Energy Transition

Here's how we can track the carbon footprint of car batteries

The sales of electric vehicles have surged, but there is a lack of information about the environmental impact of their batteries

The sales of electric vehicles have surged, but there is a lack of information about the environmental impact of their batteries Image: Mike B for Pexels

Benedikt Sobotka
Chief Executive Officer, Eurasian Resources Group (ERG)
Martin Brudermüller
CEO and Chairman of the Board of Executive Directors, BASF
Our Impact
What's the World Economic Forum doing to accelerate action on Energy Transition?
The Big Picture
Explore and monitor how Electricity is affecting economies, industries and global issues
A hand holding a looking glass by a lake
Crowdsource Innovation
Get involved with our crowdsourced digital platform to deliver impact at scale
Stay up to date:


Listen to the article

  • There is a lack of information about the environmental impact of electric vehicles' batteries.
  • The Global Battery Alliance has now launched a Greenhouse Gas Rulebook.
  • The Rulebook will help users and manufacturers compare the carbon footprints of batteries and their components.

This year, consumers have gained more insight into how much energy is at the crux of international relations, national finances, and climate change worldwide. In short, the cost of energy – the human, environmental, political, and economic cost – has never been more in the spotlight. As a result, people across the world have been looking for ways to redefine their relationship to energy. From heat pumps and solar panels to the divestment of assets related to natural gas and oil, and from a national policy level to the individual consumer level, people are making choices for the future of clean, green energy.

This is very evident with the dramatic move towards electric vehicles (EVs). Between 2020 and 2021, EV sales doubled to 6.6 million vehicles. Some expert observers believe EVs should exceed 50% of total automotive sales in the largest markets, such as the US, by 2030. But the batteries used in electric vehicles and other heavy machinery are complex, and involve numerous materials sourced from disparate regions of the globe – from cobalt and copper in the Democratic Republic of the Congo to lithium and iron in Australia. The battery value chain and CO2 footprint of batteries is still relatively opaque.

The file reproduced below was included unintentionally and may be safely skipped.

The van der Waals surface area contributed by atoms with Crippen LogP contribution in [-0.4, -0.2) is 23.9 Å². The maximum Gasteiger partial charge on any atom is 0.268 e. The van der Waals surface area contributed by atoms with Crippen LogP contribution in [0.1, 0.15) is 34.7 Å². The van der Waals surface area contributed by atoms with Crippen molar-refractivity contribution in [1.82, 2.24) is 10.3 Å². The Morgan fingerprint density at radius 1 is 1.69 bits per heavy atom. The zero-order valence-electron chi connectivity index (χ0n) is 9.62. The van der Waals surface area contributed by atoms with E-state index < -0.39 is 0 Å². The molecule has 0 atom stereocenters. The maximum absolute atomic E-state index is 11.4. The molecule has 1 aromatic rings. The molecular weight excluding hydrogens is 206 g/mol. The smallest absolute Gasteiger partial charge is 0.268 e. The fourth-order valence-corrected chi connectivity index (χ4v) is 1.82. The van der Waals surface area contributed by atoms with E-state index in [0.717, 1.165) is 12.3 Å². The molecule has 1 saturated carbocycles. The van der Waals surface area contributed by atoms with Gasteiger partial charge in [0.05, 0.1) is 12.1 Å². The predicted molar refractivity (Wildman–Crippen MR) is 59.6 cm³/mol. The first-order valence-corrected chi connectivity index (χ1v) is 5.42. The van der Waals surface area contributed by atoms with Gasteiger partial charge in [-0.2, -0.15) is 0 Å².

Have you read?

There is a real need for transparency, clarity and understanding around the environmental impact of EV batteries. With this in mind, the Global Battery Alliance (GBA) has launched the Greenhouse Gas Rulebook for calculating and tracking the greenhouse gas footprint of lithium-ion batteries in electric vehicles and other applications. The Rulebook incorporates many existing standards and guidelines, including guidance from the EU and International Organization for Standardisation (ISO). But it goes beyond these to set out around 80 globally harmonised rules in an easy-to-use format.

There is a real need for transparency around the environmental impact of electric vehicle batteries.
There is a real need for transparency around the environmental impact of electric vehicle batteries. Image: Nature

The Rulebook is a comprehensive tool that sets out the environmental impact of all varieties of lithium-ion batteries and their components. It encompasses the EV battery lifecycle, providing the industry with much-needed best practice and governance. It will also underpin the Battery Passport, the GBA’s flagship initiative. Each Battery Passport will be a digital twin of its physical battery, offering a way to securely share information and data, and track the environmental impact.

The Rulebook aims to provide a sound method by which to generate and collect process-specific data, so users and manufacturers can compare the carbon footprints across vendors of batteries and their components. The Rulebook will establish the framework for consistent data collection for the Battery Passport, providing an unprecedented, wide-reaching seal of assurance on the sustainability, provenance and governance of the batteries that are powering the EV revolution.


How is the World Economic Forum facilitating the transition to clean energy?

From high politics to home heating and personal vehicles, transparency is extremely important. The question of how we deal with energy has the capacity to affect nearly every aspect of our lives, and the lives of others. The Global Battery Alliance is committed to providing the mechanisms to do so responsibly. The GHG Rulebook is the first step in taking this vital information and turning it into action.

Don't miss any update on this topic

Create a free account and access your personalized content collection with our latest publications and analyses.

Sign up for free

License and Republishing

World Economic Forum articles may be republished in accordance with the Creative Commons Attribution-NonCommercial-NoDerivatives 4.0 International Public License, and in accordance with our Terms of Use.

The views expressed in this article are those of the author alone and not the World Economic Forum.

Related topics:
Energy TransitionEmerging Technologies
World Economic Forum logo
Global Agenda

The Agenda Weekly

A weekly update of the most important issues driving the global agenda

Subscribe today

You can unsubscribe at any time using the link in our emails. For more details, review our privacy policy.

What is energy literacy and why is it important? Malaysia’s programme sees the potential

Olivia Zeydler

May 29, 2024

About Us



Partners & Members

  • Join Us

Language Editions

Privacy Policy & Terms of Service

© 2024 World Economic Forum